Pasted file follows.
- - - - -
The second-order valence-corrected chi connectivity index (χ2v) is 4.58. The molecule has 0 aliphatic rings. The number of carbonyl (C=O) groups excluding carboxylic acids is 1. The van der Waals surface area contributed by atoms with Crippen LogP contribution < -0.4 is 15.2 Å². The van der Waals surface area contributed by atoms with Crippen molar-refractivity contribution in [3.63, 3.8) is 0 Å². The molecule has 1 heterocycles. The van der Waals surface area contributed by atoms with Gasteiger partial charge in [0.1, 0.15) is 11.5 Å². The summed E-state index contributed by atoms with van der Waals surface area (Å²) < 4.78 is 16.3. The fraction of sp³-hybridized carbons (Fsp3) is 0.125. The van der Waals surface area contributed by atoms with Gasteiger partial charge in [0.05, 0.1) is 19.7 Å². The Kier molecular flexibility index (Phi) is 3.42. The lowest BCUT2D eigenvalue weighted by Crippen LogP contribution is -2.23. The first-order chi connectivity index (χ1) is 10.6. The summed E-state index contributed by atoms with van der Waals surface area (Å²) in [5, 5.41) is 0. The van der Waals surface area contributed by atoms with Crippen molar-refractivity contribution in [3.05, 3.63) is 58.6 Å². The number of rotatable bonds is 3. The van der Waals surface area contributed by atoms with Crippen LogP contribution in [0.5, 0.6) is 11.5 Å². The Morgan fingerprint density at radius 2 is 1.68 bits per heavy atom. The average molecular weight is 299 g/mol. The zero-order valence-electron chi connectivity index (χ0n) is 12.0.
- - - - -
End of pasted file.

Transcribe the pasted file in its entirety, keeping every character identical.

The second-order valence-corrected chi connectivity index (χ2v) is 4.58. The molecule has 0 aliphatic rings. The number of carbonyl (C=O) groups excluding carboxylic acids is 1. The van der Waals surface area contributed by atoms with Crippen LogP contribution < -0.4 is 15.2 Å². The van der Waals surface area contributed by atoms with Crippen molar-refractivity contribution in [3.63, 3.8) is 0 Å². The molecule has 1 heterocycles. The van der Waals surface area contributed by atoms with Gasteiger partial charge in [0.1, 0.15) is 11.5 Å². The summed E-state index contributed by atoms with van der Waals surface area (Å²) < 4.78 is 16.3. The fraction of sp³-hybridized carbons (Fsp3) is 0.125. The van der Waals surface area contributed by atoms with Gasteiger partial charge in [0.05, 0.1) is 19.7 Å². The Kier molecular flexibility index (Phi) is 3.42. The lowest BCUT2D eigenvalue weighted by Crippen LogP contribution is -2.23. The first-order chi connectivity index (χ1) is 10.6. The summed E-state index contributed by atoms with van der Waals surface area (Å²) in [5, 5.41) is 0. The van der Waals surface area contributed by atoms with Crippen molar-refractivity contribution in [3.05, 3.63) is 58.6 Å². The number of rotatable bonds is 3. The van der Waals surface area contributed by atoms with Crippen LogP contribution in [0.5, 0.6) is 11.5 Å². The Morgan fingerprint density at radius 2 is 1.68 bits per heavy atom. The average molecular weight is 299 g/mol. The zero-order valence-electron chi connectivity index (χ0n) is 12.0.